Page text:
While L.L.Bean ranked supreme among this year’s Customer Service Champions overall, younger shoppers certainly express a difference of opinion. New analysis of Prosper Insights & Analytics’ 2015 Customer Service Champions reveals that both the Millennial (born 1983 – 1997) and Gen X (1965 – 1982) generations nominated Amazon.com as their top choice for customer service excellence, while Boomers (1946 – 1964) were firmly entrenched in the L.L.Bean camp. However, a review of the three generations’ top picks for customer service providers highlights interesting similarities between these divergent age groups. Continue reading →
It’s an Amazon, Amazon, Amazon, Amazon world, but one retailer continues to top the online giant when it comes to shopper experience.
For the second year in a row, outdoor outfitter L.L.Bean tops the list of Prosper Insights & Analytics’ Customer Service Champions over second place Amazon.com. Customer Service Champions were developed from a write-in vote from more than 6,000 U.S. consumers (18+) in September 2015 and weighted by each retailers’ relative size in annual revenues as well as its fan base, as defined by a retailer’s promoters (per the Net Promoter Score.*) See last year’s winners here and 2013’s top picks here. Following L.L.Bean and Amazon (in rank order) are: Nordstrom,Kohl’s, Lands’ End, REI, Zappos.com, JC Penney, QVC, and Macy’s.
With Macy’s recently reporting a holiday same-store sales decline of 4.7% as well as plans to shutter 40 stores in 2016, one has to wonder if the “Magic of Macy’s” still resonates with consumers. To be fair, the holiday season gave the retail advantage to consumers and was loaded with deep discounts, wild store hours, and, well, Amazon.com. However, competitor JCPenney posted a 3.9% same-store sales gain to the Macy deficit, a reversal of trends we saw during Ron Johnson’s tenure at JCPenney, when Macy’s scooped up JCPenney’s coupon-hungry bargain hunters. So what went wrong at Macy’s over the holidays? A look at consumer insights collected by Prosper Insights & Analytics reveals three key reasons why the hallowed department store went bust during the busiest shopping season of the year: Continue reading →
While consumers overall recently voted L.L.Bean the best in customer service, if you ask a Millennial, he or she will likely disagree. New analysis from Prosper’s Customer Service Champions ranking reveals a vast disparity between two of the most divergent generations, Millennials (born 1983-1997) and Boomers (born 1946-1964), when it comes to the retailers they elevate to customer service excellence.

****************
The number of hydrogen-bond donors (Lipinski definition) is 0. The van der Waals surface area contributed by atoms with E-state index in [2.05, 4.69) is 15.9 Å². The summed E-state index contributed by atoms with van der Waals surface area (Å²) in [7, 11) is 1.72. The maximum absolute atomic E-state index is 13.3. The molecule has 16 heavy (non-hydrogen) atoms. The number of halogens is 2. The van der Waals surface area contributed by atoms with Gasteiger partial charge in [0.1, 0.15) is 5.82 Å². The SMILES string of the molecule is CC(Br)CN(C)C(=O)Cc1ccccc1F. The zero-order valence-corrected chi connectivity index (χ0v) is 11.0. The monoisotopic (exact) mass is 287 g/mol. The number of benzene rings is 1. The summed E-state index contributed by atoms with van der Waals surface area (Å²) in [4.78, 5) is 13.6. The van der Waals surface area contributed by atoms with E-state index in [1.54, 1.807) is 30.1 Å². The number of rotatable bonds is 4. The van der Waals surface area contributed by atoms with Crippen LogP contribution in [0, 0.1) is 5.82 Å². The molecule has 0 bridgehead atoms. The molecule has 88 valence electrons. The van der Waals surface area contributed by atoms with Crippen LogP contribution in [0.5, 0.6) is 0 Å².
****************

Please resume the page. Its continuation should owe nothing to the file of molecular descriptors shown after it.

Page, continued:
First, let’s take a look at Millennials’ choices. This generation crowned online giant Amazon.com as their Customer Service Champion, followed by Victoria’s Secret, Best Buy, Nordstrom, and Macy’s. As an online leader and de facto search engine for many, Amazon’s top position among that this tech-savvy generation should come as no surprise. Add to that the Amazon Prime membership program, which is most heavily concentrated in young customers – nearly two out of five members are under the age of 35 – and Amazon’s got a recipe for loyalty among the Millennial generation that few retailers have been able to successfully copy. Continue reading →
Amazon.com, retail disruptor extraordinaire, has just been given the boot. The Bean Boot.
Crowning 2013’s inaugural list of Customer Service Champions, Amazon slipped to second position in 2014, behind L.L.Bean (the former #2). Prosper Insights & Analytics’ 2014 Customer Service Champions were developed from a write-in vote from more than 6,000 U.S. consumers (18+) during the third quarter of 2014 and weighted by each retailers’ relative size in annual revenues as well as its fan base, as defined by a retailer’s promoters (per the Net Promoter Score.*)
This year’s results provide interesting insight into the mindset of consumers. In the last decade, Amazon quickly rose to top of mind among consumers with deep discounts, a wide array of products and services, and free shipping incentives, providing the catalyst for changing the traditional definition of customer service in the digital age. In contrast, century-old L.L.Bean has relied less on the heavy promotions that have marred retailers’ profit margins during the recession and in the years since, instead upholding customer satisfaction through quality products – Guaranteed to Last™ – as well as the no-threshold free shipping incentive that consumers love. With consumers slowly easing back into spending, and retailers searching for solutions to pull back from deep discounting while still remaining competitive, L.L.Bean certainly provides a model for differentiating via satisfaction and quality which resonates with today’s consumers.
As many a marketer will likely attest, too often in today’s retail environment consumers’ final decision in the buyer process comes down one little five letter word: price. Shoppers, armed with their mobile devices, maintain a direct connection to the best deals, promotions, coupons, and offers with just a tap of their fingers, many times giving shoppers an intelligence edge over retailers competing for those buying dollars. In this age of smart consumerism, what’s a retailer to do?